Photos © Gaia Baur, 2019-2020 – all rights reserved.


Photography, shooting organisation, set design, team management, image processing, post-production, development, print.

Staging is a means of expression which I particularly like. My process of creation implicates my models in the works’ realisation. The intimacy and the relationship they weave with the subject I explore in image are an essentiel component of my work.



Swiss-French, I am originally from Paris and I have been living in Switzerland since 2000. I followed seven years of professional training at the Vevey school of art (CEPV) in Switzerland. I finished a Bachelor in photography in june 2020. I also have a musical background with fifteen years of training in piano, singing and the solfeggio at the conservatoire of Lausanne. I am curious about the arts, litterature, history of art, science as well as society themes and contemporary issues.


Armement Juvénile - © Gaia Baur, 2020

Series ”Make Switzerland Great Again” – Photo: ”Juvenile Arms” © Gaia Baur, 2020 – all rights reserved.



“Make Switzerland Great Again” is a staged photographic project, which aims at questioning issues relating Americain education. This work addresses themes such as abstinence, juvenile arms or auto-segregation, emphasized with the research of articles, testimonies and statistics.

TEMPTED CHILDREN – Photo © Gaia Baur, 2019 – all rights reserved.



The exhibit “can you see the show from here” is held at the Swiss Camera Museum in Vevey, on the occasion of the Fête des Vignerons 2019 in Switzerland.

In parallel to my activities within Artecapt, I am as well a member of the collective of photographers FS20. With them I took part during 2019 in the creation of this exhibition.

We are eleven young photographers who have realised photographic works with our own interpretation of this national Swiss event which takes place only every 20 to 25 years. At the vernissage, we had the pleasure to receive more than 150 visitors, as well the press who talked about our event.

My photographic work “Tempted Children” is inspired by 19th century painter Paul-Charles Chocarne Moreau’s paintings. His favorite subject brings about a smile: juvenile disobedience to clergy. His timeless paintings of scenes of life amuse, while they remind us of our childhood similar to “Tom Sawyer”, where the subtle art of nonsense has as limit only a child’s imagination.
In this photo, it is this young feeling of freedom that I wish to share. What better nonsense moreover, than stealing the town church altar wine…?

I realised this staging in relationship to the Fête des Vignerons in several ways: first of all this national festival, this celebration of the professionals of wine which is organised by their Confrérie every 20 to 25 years. This rare event sees itself at the same time as festive and sacred; I wanted to capture the mischief, the innocence and the intense joy of this first experience of the forbidden.

The abbot-president François Margot, presiding over the Fête des Vignerons in 2019, has said himself that he perceives à s spiritual dimension in the festivities in Vevey, a dimension which brings us to the sacred.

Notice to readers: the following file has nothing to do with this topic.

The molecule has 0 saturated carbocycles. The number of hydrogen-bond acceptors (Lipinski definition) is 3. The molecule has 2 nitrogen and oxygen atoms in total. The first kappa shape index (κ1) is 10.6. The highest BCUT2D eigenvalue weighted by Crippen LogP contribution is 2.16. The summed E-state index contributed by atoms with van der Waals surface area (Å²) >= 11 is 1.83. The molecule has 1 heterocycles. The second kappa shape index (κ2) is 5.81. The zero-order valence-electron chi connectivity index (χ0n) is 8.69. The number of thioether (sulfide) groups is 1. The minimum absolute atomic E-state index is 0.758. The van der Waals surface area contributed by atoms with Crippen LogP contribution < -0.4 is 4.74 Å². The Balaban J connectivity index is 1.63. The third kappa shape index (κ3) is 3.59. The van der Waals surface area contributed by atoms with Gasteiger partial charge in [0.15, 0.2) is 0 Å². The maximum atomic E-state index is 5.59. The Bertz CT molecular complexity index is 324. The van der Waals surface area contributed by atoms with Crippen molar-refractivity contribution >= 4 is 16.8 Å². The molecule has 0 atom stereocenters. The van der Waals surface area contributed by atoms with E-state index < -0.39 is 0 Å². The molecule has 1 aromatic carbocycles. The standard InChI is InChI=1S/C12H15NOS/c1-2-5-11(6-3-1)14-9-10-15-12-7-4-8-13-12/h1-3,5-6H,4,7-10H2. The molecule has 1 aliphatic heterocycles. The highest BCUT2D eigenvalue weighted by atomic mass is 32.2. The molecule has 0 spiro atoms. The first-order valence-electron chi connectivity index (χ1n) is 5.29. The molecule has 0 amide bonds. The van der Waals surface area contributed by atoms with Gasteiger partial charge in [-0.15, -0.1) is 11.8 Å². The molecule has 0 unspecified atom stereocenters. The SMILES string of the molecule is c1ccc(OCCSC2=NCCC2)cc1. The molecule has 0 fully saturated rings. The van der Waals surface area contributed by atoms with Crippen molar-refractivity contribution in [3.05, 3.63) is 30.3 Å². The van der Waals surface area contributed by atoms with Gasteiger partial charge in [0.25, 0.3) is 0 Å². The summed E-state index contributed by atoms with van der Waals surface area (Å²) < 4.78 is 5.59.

The two principal points that I decide to put forward are those that permit me to define my approach.
This in the form of a comparison and a reflection on my way of conceiving my photography.

First, it is the need of putting forward the moments discerned by a globality as insignificant or negligible. In my approach, my wish is always to deal with marginal subjects. Be they set aside because they are taboo or outdated, these themes have for me a primordial importance in everyone’s personality and should not be underestimated.

A smile in the street, an instant of introspection or the sickness of a parent are events that mould the person that we are, as much as our reactions or our choices when we face them. The decision to take them up is not necessarily astonishing or shameful, it will probably not change much, but it allows us and others to find ourselves in the expression of the examples and to again reflect upon moments of life that are forgotten too rapidly.

Second, the substantial and esthetic comparison between audiovisual media and everyone’s life. We are exposed every day to hundreds of images, to commercials, films and series.

All these media send us a more or less realistic reflection of our society. Our convictions are without pause questioned by examples of life, which sometimes are tangible. Until the fateful moment when our only referent becomes the fiction of reality, during this time the factuality is affected and would appear almost dull and bland next to its illusion.

This common desire brings us to question the relevance of the real in photography. Would a subject, which is real but illustrated in a factitious way, be more accessible and appealing for the public? Isn’t it said that the imaginary is sometimes more real than the real?

The appeal of staging is also the appeal of the imaginary and stays, in my opinion, intimately linked to our childhood. The cinematographic aspect, as says Philip-Lorca diCorcia, is not necessarily intentional, but it refers to certain inescapable esthetic codes.

Thus it may be appropriate to ask the question of estheticism and documentary (in the broad sense of the term), which still today is controversial: does the estheticism allow to digest reality more easily? In my case, I have the rigor of leaving a large place to the context, but making it “too perfect” to let it seem totally real.

The touch-up and the presence of mixed lighting add a fictional and clearly illusory aspect.


Photo © Gaia Baur